Guidelines for visual inspection of skin-on goat
25 July 2016
Following a number of Port of Entry (POE) rejections of skin-on goatmeat, training aids have now been developed to assist overseas inspectors in becoming more familiar with the product, further reducing the likelihood of rejections due to misidentification of potential ‘contaminants’.
Characteristics of particular interest were residual black stubble and naturally dark or mottled skin pigmentation especially in black-haired goats which can be common on skin-on goat.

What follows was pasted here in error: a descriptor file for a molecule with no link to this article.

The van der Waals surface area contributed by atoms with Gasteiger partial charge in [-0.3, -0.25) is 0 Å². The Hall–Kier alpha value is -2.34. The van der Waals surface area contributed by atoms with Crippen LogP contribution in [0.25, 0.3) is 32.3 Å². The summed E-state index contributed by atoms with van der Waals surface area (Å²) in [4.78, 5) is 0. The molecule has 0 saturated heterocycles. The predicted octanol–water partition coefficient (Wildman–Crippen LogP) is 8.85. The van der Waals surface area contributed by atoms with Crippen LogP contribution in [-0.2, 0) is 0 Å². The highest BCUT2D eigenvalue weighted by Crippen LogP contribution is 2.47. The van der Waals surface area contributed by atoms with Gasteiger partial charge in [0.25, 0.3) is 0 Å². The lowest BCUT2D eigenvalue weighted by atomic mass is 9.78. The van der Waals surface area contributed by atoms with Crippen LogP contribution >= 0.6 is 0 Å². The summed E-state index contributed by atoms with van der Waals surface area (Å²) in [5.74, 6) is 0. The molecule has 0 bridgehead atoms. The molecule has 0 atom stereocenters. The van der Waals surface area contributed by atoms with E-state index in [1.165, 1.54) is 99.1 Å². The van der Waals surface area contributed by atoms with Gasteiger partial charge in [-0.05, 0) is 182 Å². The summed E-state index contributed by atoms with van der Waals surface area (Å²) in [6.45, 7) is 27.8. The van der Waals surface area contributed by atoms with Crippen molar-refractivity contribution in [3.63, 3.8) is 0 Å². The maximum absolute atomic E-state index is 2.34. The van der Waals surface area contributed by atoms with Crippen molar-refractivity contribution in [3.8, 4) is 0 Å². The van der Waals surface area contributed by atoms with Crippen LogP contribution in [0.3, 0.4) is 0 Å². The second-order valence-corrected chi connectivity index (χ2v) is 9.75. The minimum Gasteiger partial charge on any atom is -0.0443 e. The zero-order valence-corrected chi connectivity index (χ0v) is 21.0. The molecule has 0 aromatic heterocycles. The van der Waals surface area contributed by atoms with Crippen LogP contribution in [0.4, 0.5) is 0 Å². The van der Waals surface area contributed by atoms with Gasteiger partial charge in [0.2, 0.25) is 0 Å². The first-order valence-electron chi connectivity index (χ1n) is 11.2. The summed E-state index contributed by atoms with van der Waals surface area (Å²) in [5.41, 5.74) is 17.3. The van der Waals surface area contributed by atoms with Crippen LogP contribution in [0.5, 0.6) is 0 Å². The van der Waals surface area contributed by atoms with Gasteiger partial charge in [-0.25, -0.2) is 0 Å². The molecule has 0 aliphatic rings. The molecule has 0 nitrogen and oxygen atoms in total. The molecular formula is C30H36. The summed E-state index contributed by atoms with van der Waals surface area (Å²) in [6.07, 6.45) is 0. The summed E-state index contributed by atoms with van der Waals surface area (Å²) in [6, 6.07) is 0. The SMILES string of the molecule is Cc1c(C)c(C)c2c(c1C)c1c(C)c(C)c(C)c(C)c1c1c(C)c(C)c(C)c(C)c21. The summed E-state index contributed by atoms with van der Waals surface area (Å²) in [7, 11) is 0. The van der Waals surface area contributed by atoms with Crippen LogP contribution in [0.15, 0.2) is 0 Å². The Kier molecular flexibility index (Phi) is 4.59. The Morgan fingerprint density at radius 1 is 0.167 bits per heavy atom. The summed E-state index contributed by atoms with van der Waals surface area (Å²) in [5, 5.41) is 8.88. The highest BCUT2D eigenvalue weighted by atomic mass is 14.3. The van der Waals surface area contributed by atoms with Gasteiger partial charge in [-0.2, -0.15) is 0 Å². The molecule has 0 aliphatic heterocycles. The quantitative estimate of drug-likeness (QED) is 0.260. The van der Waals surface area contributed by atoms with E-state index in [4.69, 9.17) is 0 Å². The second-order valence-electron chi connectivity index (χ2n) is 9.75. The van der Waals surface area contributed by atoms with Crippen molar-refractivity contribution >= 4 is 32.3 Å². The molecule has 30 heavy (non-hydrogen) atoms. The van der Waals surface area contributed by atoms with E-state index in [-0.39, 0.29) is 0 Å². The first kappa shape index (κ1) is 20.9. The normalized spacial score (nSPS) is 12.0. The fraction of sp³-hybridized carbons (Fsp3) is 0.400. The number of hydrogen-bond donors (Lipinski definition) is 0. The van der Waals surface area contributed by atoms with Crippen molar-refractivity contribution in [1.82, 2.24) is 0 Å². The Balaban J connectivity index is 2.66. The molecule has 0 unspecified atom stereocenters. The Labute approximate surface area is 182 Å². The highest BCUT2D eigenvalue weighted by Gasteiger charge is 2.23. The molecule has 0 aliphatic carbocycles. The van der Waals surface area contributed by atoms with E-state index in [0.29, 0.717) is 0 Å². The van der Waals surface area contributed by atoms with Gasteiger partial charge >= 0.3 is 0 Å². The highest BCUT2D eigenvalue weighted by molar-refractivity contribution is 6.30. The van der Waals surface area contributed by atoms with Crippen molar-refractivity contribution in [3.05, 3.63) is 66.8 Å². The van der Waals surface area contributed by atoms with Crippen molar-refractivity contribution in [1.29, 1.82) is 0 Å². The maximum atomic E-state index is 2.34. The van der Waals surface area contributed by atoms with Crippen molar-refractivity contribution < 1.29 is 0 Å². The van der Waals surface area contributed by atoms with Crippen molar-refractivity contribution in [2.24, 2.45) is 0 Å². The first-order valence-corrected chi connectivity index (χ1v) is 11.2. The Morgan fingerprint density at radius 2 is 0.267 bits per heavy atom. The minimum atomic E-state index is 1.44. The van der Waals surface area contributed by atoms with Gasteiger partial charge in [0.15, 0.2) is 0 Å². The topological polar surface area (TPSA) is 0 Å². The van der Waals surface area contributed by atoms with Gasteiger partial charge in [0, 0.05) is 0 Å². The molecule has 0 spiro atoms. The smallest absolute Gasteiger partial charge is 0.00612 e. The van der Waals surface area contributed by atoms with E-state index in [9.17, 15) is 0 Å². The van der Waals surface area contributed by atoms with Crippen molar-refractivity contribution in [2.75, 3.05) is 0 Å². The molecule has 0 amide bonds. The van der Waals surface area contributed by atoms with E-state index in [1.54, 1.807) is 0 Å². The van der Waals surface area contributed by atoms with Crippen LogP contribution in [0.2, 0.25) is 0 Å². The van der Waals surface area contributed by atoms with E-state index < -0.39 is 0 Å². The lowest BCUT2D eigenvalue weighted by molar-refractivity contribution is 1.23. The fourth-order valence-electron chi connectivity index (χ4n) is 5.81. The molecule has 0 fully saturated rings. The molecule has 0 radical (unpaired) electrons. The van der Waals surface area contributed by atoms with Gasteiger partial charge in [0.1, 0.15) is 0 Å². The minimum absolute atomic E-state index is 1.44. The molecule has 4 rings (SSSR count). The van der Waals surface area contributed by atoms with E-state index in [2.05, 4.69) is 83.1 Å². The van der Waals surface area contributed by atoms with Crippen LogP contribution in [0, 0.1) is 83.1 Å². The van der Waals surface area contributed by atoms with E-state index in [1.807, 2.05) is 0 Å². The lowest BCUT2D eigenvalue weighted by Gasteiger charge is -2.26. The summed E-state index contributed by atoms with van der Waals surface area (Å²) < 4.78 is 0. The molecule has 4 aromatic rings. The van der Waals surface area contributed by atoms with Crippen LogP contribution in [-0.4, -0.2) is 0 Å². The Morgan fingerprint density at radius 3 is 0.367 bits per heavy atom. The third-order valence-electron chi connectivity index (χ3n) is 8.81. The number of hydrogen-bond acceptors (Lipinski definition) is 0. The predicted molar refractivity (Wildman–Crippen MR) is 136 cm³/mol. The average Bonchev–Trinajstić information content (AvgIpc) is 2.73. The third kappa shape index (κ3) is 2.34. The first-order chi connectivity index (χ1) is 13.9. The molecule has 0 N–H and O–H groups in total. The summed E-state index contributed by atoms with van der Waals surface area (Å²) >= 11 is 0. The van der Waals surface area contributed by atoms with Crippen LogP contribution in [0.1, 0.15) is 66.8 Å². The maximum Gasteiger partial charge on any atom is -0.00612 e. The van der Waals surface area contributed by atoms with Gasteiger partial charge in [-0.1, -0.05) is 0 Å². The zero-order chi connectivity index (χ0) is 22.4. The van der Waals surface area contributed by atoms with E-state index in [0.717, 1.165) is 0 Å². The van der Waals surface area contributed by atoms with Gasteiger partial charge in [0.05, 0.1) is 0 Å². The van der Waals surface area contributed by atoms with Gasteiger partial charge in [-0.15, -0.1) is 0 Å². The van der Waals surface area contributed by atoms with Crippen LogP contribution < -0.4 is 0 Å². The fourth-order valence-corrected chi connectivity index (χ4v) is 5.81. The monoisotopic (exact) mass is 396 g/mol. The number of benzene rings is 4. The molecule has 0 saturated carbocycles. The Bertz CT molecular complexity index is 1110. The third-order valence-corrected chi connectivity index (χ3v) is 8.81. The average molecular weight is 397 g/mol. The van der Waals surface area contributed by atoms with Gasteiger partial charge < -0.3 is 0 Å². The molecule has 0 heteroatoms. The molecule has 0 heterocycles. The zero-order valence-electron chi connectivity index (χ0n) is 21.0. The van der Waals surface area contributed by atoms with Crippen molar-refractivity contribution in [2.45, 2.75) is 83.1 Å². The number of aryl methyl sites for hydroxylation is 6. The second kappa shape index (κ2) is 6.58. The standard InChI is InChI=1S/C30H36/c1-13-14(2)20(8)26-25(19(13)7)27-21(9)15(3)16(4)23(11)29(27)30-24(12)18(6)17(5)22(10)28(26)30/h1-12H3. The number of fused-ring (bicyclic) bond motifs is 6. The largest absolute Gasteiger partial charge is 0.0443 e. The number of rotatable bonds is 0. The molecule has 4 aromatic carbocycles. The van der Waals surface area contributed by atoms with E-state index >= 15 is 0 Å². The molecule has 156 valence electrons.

The project, funded by Meat & Livestock Australia (MLA) and the Australian Meat Processor Corporation (AMPC) included a microbiological study of the unique aspects of the skin-on product including the impact of black stubble and skin pigmentation on micro counts and the wholesomeness of the product. The results established that the stubble and pigmentation represent no food safety risk.
The training aids developed will not just assist overseas inspectors, but help standardise quality assurance training for trimmers and carcase hygiene assessors working on skin-on goats. The full report and links to the various training materials are available from the MLA website (search R&D reports) and a training short video can be watched here.
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